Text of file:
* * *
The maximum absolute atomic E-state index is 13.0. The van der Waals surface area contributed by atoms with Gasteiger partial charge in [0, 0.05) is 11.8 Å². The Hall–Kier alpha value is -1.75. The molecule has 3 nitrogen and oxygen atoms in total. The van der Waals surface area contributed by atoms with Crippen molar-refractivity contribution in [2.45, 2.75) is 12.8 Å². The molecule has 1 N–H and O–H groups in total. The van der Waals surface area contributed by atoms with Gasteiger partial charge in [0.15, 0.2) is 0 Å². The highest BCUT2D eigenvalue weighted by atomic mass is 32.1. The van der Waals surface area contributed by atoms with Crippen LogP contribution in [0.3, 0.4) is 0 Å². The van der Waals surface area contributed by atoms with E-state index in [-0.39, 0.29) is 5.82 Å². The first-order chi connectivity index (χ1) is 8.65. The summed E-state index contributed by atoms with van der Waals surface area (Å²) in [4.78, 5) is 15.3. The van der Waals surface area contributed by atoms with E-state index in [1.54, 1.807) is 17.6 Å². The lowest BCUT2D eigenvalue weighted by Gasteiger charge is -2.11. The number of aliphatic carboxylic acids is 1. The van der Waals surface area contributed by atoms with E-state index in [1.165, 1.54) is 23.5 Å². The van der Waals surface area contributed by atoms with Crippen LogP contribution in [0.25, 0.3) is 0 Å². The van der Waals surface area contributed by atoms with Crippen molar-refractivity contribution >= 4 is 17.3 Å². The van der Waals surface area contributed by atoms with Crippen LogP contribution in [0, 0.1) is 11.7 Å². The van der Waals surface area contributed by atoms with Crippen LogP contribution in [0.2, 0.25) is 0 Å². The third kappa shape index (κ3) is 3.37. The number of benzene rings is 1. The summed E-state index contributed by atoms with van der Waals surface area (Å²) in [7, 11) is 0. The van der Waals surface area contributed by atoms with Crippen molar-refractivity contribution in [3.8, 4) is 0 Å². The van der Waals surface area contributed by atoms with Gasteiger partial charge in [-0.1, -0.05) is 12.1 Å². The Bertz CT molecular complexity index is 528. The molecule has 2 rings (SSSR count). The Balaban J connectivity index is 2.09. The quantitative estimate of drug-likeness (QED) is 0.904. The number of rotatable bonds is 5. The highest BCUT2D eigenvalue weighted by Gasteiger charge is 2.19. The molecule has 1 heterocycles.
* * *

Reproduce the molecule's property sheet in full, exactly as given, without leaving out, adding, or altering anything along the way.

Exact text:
The maximum absolute atomic E-state index is 13.0. The van der Waals surface area contributed by atoms with Gasteiger partial charge in [0, 0.05) is 11.8 Å². The Hall–Kier alpha value is -1.75. The molecule has 3 nitrogen and oxygen atoms in total. The van der Waals surface area contributed by atoms with Crippen molar-refractivity contribution in [2.45, 2.75) is 12.8 Å². The molecule has 1 N–H and O–H groups in total. The van der Waals surface area contributed by atoms with Gasteiger partial charge in [0.15, 0.2) is 0 Å². The highest BCUT2D eigenvalue weighted by atomic mass is 32.1. The van der Waals surface area contributed by atoms with Crippen LogP contribution in [0.3, 0.4) is 0 Å². The van der Waals surface area contributed by atoms with E-state index in [-0.39, 0.29) is 5.82 Å². The first-order chi connectivity index (χ1) is 8.65. The summed E-state index contributed by atoms with van der Waals surface area (Å²) in [4.78, 5) is 15.3. The van der Waals surface area contributed by atoms with E-state index in [1.54, 1.807) is 17.6 Å². The lowest BCUT2D eigenvalue weighted by Gasteiger charge is -2.11. The number of aliphatic carboxylic acids is 1. The van der Waals surface area contributed by atoms with E-state index in [1.165, 1.54) is 23.5 Å². The van der Waals surface area contributed by atoms with Crippen LogP contribution in [0.25, 0.3) is 0 Å². The van der Waals surface area contributed by atoms with Crippen molar-refractivity contribution >= 4 is 17.3 Å². The van der Waals surface area contributed by atoms with Crippen LogP contribution in [0, 0.1) is 11.7 Å². The van der Waals surface area contributed by atoms with Crippen LogP contribution in [0.2, 0.25) is 0 Å². The third kappa shape index (κ3) is 3.37. The number of benzene rings is 1. The summed E-state index contributed by atoms with van der Waals surface area (Å²) in [7, 11) is 0. The van der Waals surface area contributed by atoms with Crippen molar-refractivity contribution in [3.8, 4) is 0 Å². The van der Waals surface area contributed by atoms with Gasteiger partial charge in [-0.1, -0.05) is 12.1 Å². The Bertz CT molecular complexity index is 528. The molecule has 2 rings (SSSR count). The Balaban J connectivity index is 2.09. The quantitative estimate of drug-likeness (QED) is 0.904. The number of rotatable bonds is 5. The highest BCUT2D eigenvalue weighted by Gasteiger charge is 2.19. The molecule has 1 heterocycles.